As well as having many historic links to Britain, beautiful beaches and magnificent cities, Normandy is also one of the friendliest regions to visit in France
Having visited and studied Normandy’s Second World War history in some detail, including producing two award-winning documentaries for the BBC, it’s an area I’ve always enjoyed exploring. But it was only when I found some time to enjoy it as a tourist that I really began to appreciate just how much it has to offer.
It may not have the beauty of its southern neighbour, the Loire Valley, or the dramatic coastline that Brittany to the west has. But its pretty rolling countryside and pleasant sandy beaches are supplemented by some intriguing cities, centuries of history and, above all, one of the friendliest welcomes in the whole of France.
I generally aim to stay in Caen, the largest city in Normandy. This is not particularly because of the city itself, although there are a surprising number of historic buildings either remaining or well restored after the devastation of World War Two, but because it is ideally located, with good road links in all directions. The small, friendly Hotel Courtone is a good choice, overlooking the Bassin St Pierre, where the many pleasure boats are moored.
Wherever you go in Normandy, it’s impossible to avoid the effect the last war had on the region. In the area of the invasion beaches, and especially at Caen, it has completely changed the face of many places. There are numerous memorials, war cemeteries and museums that can be visited, but I recommend the Musee du Debarquement, in Arromanches, as the best. It overlooks ‘Gold’ Beach, where at low tide the remains of the floating ‘Mulberry Harbours’ are still visible. The town itself is also pleasant to wander around, but I like to follow the path up onto the cliffs to the west for the panoramic views back across the town, and round to the Cherbourg peninsular.
A few miles inland is the small city of Bayeux, famed for its huge ancient tapestry. The 70-metre-long work is over 900 years old, and depicts the Norman invasion of Britain in 1066. Normandy was, at that time, an independent province, and successfully invaded countries as far afield as Sicily and the Near East. The Cathedral Notre-Dame is my favourite building here. Dating from 11 years after the invasion at Hastings, it was the original home of the tapestry. Take your time and visit the ornate crypt, with its magnificent frescoed columns.
Despite the hordes of tourists that descend here each summer, I always find Bayeux manages to retain its relaxed and appealing atmosphere. Pavement cafés in the old centre are a great place to sit, enjoy a glass of French wine, and just people-watch.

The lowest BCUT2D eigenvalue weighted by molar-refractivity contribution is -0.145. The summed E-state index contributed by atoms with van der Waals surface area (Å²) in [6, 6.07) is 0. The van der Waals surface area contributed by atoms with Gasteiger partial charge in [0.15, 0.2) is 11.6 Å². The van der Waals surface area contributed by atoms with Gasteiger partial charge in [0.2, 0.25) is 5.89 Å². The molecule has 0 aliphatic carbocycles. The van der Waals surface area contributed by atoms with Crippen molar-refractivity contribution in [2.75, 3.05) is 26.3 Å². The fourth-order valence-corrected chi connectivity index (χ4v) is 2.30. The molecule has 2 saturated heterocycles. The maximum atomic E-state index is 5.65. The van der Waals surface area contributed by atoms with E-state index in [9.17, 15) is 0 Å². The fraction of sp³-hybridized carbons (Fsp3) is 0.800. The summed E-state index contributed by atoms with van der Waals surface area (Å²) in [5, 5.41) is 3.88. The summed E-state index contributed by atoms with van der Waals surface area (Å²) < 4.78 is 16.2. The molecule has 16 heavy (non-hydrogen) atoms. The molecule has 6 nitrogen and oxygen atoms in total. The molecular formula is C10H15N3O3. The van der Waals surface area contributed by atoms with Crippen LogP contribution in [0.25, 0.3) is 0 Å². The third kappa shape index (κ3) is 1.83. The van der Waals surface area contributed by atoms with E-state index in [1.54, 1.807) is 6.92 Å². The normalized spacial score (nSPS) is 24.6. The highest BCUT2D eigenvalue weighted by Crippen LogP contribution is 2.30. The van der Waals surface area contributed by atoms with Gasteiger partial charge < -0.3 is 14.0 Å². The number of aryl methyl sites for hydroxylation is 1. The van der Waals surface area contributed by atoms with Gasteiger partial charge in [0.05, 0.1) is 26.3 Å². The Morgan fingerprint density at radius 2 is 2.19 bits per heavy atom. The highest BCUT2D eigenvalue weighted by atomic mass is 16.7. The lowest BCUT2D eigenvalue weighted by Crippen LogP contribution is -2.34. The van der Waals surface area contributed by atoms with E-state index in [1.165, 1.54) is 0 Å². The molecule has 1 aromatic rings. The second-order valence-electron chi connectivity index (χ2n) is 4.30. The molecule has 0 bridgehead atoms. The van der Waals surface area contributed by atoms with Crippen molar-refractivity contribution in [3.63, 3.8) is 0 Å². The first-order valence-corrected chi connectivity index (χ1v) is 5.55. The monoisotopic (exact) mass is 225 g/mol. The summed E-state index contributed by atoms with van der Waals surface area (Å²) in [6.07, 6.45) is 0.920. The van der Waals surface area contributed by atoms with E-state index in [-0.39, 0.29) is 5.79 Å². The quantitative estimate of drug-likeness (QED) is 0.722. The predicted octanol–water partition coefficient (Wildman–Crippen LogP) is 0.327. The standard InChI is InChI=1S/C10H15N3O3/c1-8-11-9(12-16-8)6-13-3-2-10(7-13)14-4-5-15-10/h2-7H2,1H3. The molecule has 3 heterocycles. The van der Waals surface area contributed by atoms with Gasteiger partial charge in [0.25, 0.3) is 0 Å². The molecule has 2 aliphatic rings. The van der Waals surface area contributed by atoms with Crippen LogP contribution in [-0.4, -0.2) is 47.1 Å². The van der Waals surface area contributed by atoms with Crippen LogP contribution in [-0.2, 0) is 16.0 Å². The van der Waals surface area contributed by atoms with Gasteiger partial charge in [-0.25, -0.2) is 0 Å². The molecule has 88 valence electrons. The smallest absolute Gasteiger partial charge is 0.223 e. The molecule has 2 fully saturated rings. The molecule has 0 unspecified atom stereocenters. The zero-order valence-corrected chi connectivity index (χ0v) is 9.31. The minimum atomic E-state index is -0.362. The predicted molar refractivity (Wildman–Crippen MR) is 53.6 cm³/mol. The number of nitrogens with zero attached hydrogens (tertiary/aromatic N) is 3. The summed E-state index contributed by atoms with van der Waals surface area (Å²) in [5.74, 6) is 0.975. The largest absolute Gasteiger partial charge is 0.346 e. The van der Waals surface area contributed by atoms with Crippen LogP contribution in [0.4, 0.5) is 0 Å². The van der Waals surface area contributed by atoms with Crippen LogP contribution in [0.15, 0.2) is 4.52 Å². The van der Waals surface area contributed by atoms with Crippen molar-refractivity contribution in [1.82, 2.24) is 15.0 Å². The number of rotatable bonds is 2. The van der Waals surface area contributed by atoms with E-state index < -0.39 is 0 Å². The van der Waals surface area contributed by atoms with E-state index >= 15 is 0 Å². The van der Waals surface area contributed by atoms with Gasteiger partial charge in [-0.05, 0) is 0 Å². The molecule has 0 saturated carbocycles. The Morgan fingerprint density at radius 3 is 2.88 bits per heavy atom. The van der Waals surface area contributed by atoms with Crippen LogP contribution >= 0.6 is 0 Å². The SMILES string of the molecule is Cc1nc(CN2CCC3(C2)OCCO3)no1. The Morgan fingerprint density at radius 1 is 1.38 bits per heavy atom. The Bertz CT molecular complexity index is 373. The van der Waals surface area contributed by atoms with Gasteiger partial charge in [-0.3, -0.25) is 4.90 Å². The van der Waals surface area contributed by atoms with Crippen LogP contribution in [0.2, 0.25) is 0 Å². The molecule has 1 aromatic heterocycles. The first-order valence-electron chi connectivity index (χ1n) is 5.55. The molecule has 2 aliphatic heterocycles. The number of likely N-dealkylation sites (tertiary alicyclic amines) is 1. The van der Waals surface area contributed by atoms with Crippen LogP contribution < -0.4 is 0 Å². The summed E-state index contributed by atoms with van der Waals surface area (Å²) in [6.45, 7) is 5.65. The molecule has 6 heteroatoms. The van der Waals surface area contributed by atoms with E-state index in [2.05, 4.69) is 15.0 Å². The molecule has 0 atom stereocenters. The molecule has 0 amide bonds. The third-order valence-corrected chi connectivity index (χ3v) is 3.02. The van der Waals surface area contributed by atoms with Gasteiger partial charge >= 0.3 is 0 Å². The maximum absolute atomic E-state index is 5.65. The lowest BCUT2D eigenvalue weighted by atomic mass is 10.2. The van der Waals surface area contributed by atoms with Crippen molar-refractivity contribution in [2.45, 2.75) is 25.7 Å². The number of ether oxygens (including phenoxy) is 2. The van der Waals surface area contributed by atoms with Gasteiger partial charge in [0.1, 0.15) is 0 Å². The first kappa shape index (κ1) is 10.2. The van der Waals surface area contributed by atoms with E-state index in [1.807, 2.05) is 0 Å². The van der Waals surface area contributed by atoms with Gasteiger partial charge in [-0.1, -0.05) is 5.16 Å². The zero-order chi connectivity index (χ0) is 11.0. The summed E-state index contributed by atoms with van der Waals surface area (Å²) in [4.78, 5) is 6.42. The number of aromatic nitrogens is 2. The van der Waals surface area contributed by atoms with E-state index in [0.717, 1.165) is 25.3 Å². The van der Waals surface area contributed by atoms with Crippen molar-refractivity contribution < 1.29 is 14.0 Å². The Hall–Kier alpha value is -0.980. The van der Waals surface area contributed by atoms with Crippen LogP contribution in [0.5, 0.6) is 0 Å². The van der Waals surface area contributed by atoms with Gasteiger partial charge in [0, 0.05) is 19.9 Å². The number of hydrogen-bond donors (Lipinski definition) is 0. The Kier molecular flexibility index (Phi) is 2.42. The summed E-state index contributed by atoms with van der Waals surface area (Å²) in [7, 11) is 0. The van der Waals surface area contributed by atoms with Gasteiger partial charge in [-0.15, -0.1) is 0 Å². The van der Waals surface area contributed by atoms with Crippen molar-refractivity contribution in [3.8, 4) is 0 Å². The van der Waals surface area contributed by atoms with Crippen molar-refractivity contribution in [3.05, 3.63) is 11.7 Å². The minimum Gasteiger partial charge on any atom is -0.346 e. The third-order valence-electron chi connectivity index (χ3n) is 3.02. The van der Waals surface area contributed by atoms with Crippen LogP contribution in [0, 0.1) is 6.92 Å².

To the north-east of Caen are the chic coastal towns of Deauville and Trouville. Built in the mid 19th century as a kind of northern Riviera, the elegant tree-lined promenades, and sandy beaches populated by neat rows of bright parasols, are filled to bursting when the sun shines. I actually prefer to travel a few miles further, to the older, and far more picturesque, fishing town of Honfleur. It lies at the very mouth of the River Seine, and as such has no real beach to speak of. But the old harbour area, with its mixture of fishing boats and pleasure craft, and surrounded by the quaint 18th-century slate-fronted buildings, is a photographer's and painter's dream.
This is also where I found one of my favourite restaurants in northern France. The exquisite Le Vieux Honfleur is a reasonably priced establishment, on the pedestrianised part of the harbourside. The seafood dishes are perfect for such an ambient setting.
Its always interesting to walk around this area, looking at the paintings, drawings and sketches that are generally under way by enthusiastic artists. Indeed, Honfleur has a special place in art history, I’m told. Boudin, one of the forerunners of Impressionism, was born here, and later trained a young Monet. Pissarro, Cézanne and Renoir also joined him at different times. As you’d expect, there are a number of exhibitions and museums relating to Boudin and art in the town.
To the east of the region lies one of the oldest cities in France. Rouen is the capital of upper Normandy, and there has been a settlement here since well before the Romans chose it as a site for a major bridge across the Seine. Over the centuries it has been the site of numerous fires, battles, bombings and sackings, such that today it is a real pot-pourri of building styles. But it’s precisely this unique mixture that gives it its character, and that I so enjoy walking around. Don’t just visit the main sights, though. I have found plenty of pretty back streets and picturesque buildings hidden away from the general gaze.
The principal places of interest are all gathered in a relatively small area, and from the Place du Vieux Marche, where a huge cross marks the spot where Joan of Arc was burned at the stake, to the magnificent Cathedrale de Notre-Dame, is just a short stroll along the pedestrianised streets. I never have enough time to visit all the things I want in Rouen, but the Musée des Beaux-Arts is always worth seeing. Quite apart from the impressive building, the treasures it houses are nothing short of stunning. The city is a fascinating blend of the old and the new, and it's always disappointing when it’s time to leave.
And really that goes for Normandy as a whole, too. It’s a quiet, unassuming region that doesn’t shout about its undoubted highlights in the same way as many other French départements. But it will surprise and delight you when you realise just how much is here to see.